In defence of the ferocious fours

Not as notorious as say the "terrible twos" or the "threenage" years.
Not as notorious as say the "terrible twos" or the "threenage" years. Photo: Getty Images

Four! Where have you been the last few years while I was sleep-deprived and knee deep in nappies? I'm so glad you're here now though. I'd heard rumours of the "fu*king fours" from people who'd experienced it earlier. You're not as notorious as say the "terrible twos" or the "threenage" years but I'd been warned about the fournado ahead: the stubbornness, endless negotiations and testosterone-fuelled aggression.

And look, you're not a complete walk in the park, let's put that on the table from the outset. While the tantrums have, for the most part, disappeared, the odd one definitely sneaks through. And they're absolute corkers. You're also still a tad fussy when it comes to eating food that's not chicken nuggets or blueberries. And your insults certainly have some bite these days when you don't get what you want. But oh how there's so much to love.

You've brought sleep back into my nights. I no longer wake half-conscious, counting the hours I managed to clock and wondering how many coffees it will take just to get me functioning. You climb into my bed sometimes during the night when you've had a bad dream. And you don't know it, but the warmth of you, your whisper-soft hair against my cheek as you tumble back into safer, happier dreams, is something I cherish. I breathe in your stillness because you're always so "busy" running around in your capes and building your Lego creations.

You are pure joy. Your sense of humour may be lowbrow and primarily toilet-focused (farts, poos, bum bum) but your giggles have the power to stop time. It's full body laughter that's contagious and silly and fills my heart. You sing to yourself, making up the lyrics when you don't know the words. Shells on the beach and tiny ladybirds make you squeal with glee. And remind me that there's such beauty in the little things we're often too preoccupied to notice.

You are a sponge. You soak up the world and reflect it back in all its light and dark. You are learning the language of grief, even now at this tender age, having said goodbye to your great-grandfather and your beloved "kitty" over the last few months. And while it will be years before you truly understand, at night you look to the sky and you see them there in the stars. That's how you're making sense of love and loss. And oddly, it's helped me make sense of it, too.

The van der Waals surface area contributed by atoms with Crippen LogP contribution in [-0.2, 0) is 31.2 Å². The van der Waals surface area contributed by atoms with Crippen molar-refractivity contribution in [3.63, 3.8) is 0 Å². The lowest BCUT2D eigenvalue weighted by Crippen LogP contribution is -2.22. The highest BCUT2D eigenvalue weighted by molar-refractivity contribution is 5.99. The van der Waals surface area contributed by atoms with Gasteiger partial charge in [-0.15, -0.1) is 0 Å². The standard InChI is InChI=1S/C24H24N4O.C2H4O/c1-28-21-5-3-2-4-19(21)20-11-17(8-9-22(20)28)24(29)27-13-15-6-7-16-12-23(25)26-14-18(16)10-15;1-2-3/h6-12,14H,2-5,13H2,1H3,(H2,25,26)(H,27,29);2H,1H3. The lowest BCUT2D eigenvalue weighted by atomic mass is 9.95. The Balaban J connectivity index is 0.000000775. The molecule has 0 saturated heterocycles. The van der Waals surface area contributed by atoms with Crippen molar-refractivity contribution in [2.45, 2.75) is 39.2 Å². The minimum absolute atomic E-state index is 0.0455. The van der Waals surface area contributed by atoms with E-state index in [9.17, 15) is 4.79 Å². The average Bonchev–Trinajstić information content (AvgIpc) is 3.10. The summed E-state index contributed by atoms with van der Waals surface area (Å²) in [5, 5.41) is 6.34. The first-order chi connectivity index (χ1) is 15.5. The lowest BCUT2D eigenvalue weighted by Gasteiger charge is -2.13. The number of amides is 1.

You are comic relief. You ask me if "shit is just a sometimes word," and look puzzled as I clutch my stomach in a fit of laughter. You announce to your daycare teachers that I'm having a baby - which is breaking news for me. And you ask if my grandmother will get herself "a new old man," now that my grandfather is gone. You don't quite understand sarcasm yet, which is hilarious in itself. And you take everything literally. When I told you I'd turn the house upside down to find your lost bunny, you wondered why it was still upright when you returned home.

You are a window into the future. Your chubby cheeks have gone and you are all long-limbs and clear eyes. For the first time, I can see traces of the person you'll be when you're older; both physical and psychological. You know what you like (and don't like!) and you wear your cheeky personality with pride. Each day I understand more about the way your brain works - how you love learning new words, repeating them so you don't forget, and solving all sorts of problems.

I know you won't be around for much longer. You'll be replaced by five and all that five brings. For now though, I'll revel in this time - this beautiful, somewhere land between the dependence of babyhood and the independence of the years ahead. I love it here.